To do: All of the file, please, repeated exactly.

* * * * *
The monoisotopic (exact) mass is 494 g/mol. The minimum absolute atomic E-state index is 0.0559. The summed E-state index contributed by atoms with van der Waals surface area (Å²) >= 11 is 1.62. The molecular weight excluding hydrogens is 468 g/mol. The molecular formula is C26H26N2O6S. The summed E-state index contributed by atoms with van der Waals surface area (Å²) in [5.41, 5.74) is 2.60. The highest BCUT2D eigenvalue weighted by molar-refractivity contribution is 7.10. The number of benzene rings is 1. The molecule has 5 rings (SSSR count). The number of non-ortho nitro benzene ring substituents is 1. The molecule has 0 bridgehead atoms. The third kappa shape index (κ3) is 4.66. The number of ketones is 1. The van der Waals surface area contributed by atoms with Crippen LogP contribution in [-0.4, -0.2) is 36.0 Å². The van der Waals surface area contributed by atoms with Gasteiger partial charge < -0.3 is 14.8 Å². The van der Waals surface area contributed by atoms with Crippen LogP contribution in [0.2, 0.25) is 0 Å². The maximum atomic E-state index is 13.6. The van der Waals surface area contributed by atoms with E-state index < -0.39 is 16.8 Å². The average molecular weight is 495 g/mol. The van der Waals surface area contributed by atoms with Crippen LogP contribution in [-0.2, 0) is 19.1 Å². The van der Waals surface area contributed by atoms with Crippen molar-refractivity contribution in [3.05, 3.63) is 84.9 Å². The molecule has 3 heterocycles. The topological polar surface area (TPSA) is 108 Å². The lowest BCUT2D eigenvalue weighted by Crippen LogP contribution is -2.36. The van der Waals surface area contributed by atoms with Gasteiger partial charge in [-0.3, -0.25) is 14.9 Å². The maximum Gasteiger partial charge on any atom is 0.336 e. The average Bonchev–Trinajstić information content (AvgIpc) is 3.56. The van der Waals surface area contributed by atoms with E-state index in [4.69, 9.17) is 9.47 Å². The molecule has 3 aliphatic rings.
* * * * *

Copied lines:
The monoisotopic (exact) mass is 494 g/mol. The minimum absolute atomic E-state index is 0.0559. The summed E-state index contributed by atoms with van der Waals surface area (Å²) >= 11 is 1.62. The molecular weight excluding hydrogens is 468 g/mol. The molecular formula is C26H26N2O6S. The summed E-state index contributed by atoms with van der Waals surface area (Å²) in [5.41, 5.74) is 2.60. The highest BCUT2D eigenvalue weighted by molar-refractivity contribution is 7.10. The number of benzene rings is 1. The molecule has 5 rings (SSSR count). The number of non-ortho nitro benzene ring substituents is 1. The molecule has 0 bridgehead atoms. The third kappa shape index (κ3) is 4.66. The number of ketones is 1. The van der Waals surface area contributed by atoms with Crippen LogP contribution in [-0.4, -0.2) is 36.0 Å². The van der Waals surface area contributed by atoms with Gasteiger partial charge < -0.3 is 14.8 Å². The van der Waals surface area contributed by atoms with Crippen LogP contribution in [0.2, 0.25) is 0 Å². The maximum atomic E-state index is 13.6. The van der Waals surface area contributed by atoms with E-state index < -0.39 is 16.8 Å². The average molecular weight is 495 g/mol. The van der Waals surface area contributed by atoms with Crippen LogP contribution in [-0.2, 0) is 19.1 Å². The van der Waals surface area contributed by atoms with Crippen molar-refractivity contribution in [3.05, 3.63) is 84.9 Å². The molecule has 3 heterocycles. The topological polar surface area (TPSA) is 108 Å². The lowest BCUT2D eigenvalue weighted by Crippen LogP contribution is -2.36. The van der Waals surface area contributed by atoms with Gasteiger partial charge in [-0.3, -0.25) is 14.9 Å². The maximum Gasteiger partial charge on any atom is 0.336 e. The average Bonchev–Trinajstić information content (AvgIpc) is 3.56. The van der Waals surface area contributed by atoms with E-state index in [4.69, 9.17) is 9.47 Å². The molecule has 3 aliphatic rings.